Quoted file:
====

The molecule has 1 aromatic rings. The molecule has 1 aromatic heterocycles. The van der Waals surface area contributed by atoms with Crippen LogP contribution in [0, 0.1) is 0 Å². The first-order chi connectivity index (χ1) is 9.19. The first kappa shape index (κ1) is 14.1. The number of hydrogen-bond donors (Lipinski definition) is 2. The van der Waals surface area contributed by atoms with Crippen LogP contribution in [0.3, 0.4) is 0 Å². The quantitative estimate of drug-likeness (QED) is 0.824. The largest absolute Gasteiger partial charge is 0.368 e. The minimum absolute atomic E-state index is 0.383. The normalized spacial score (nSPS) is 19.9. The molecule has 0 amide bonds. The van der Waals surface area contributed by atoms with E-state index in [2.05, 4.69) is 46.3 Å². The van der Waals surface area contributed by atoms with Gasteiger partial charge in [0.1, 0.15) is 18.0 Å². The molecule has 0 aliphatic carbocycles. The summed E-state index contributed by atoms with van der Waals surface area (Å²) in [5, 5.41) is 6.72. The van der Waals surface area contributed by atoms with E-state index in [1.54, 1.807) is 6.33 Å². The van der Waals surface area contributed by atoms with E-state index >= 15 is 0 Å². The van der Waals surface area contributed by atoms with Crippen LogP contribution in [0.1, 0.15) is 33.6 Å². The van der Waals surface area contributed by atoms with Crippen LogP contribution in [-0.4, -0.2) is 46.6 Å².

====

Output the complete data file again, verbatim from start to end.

The molecule has 1 aromatic rings. The molecule has 1 aromatic heterocycles. The van der Waals surface area contributed by atoms with Crippen LogP contribution in [0, 0.1) is 0 Å². The first-order chi connectivity index (χ1) is 9.19. The first kappa shape index (κ1) is 14.1. The number of hydrogen-bond donors (Lipinski definition) is 2. The van der Waals surface area contributed by atoms with Crippen LogP contribution in [0.3, 0.4) is 0 Å². The quantitative estimate of drug-likeness (QED) is 0.824. The largest absolute Gasteiger partial charge is 0.368 e. The minimum absolute atomic E-state index is 0.383. The normalized spacial score (nSPS) is 19.9. The molecule has 0 amide bonds. The van der Waals surface area contributed by atoms with E-state index in [2.05, 4.69) is 46.3 Å². The van der Waals surface area contributed by atoms with Gasteiger partial charge in [0.1, 0.15) is 18.0 Å². The molecule has 0 aliphatic carbocycles. The summed E-state index contributed by atoms with van der Waals surface area (Å²) in [5, 5.41) is 6.72. The van der Waals surface area contributed by atoms with E-state index in [1.54, 1.807) is 6.33 Å². The van der Waals surface area contributed by atoms with E-state index >= 15 is 0 Å². The van der Waals surface area contributed by atoms with Crippen LogP contribution in [0.1, 0.15) is 33.6 Å². The van der Waals surface area contributed by atoms with Crippen LogP contribution in [-0.4, -0.2) is 46.6 Å².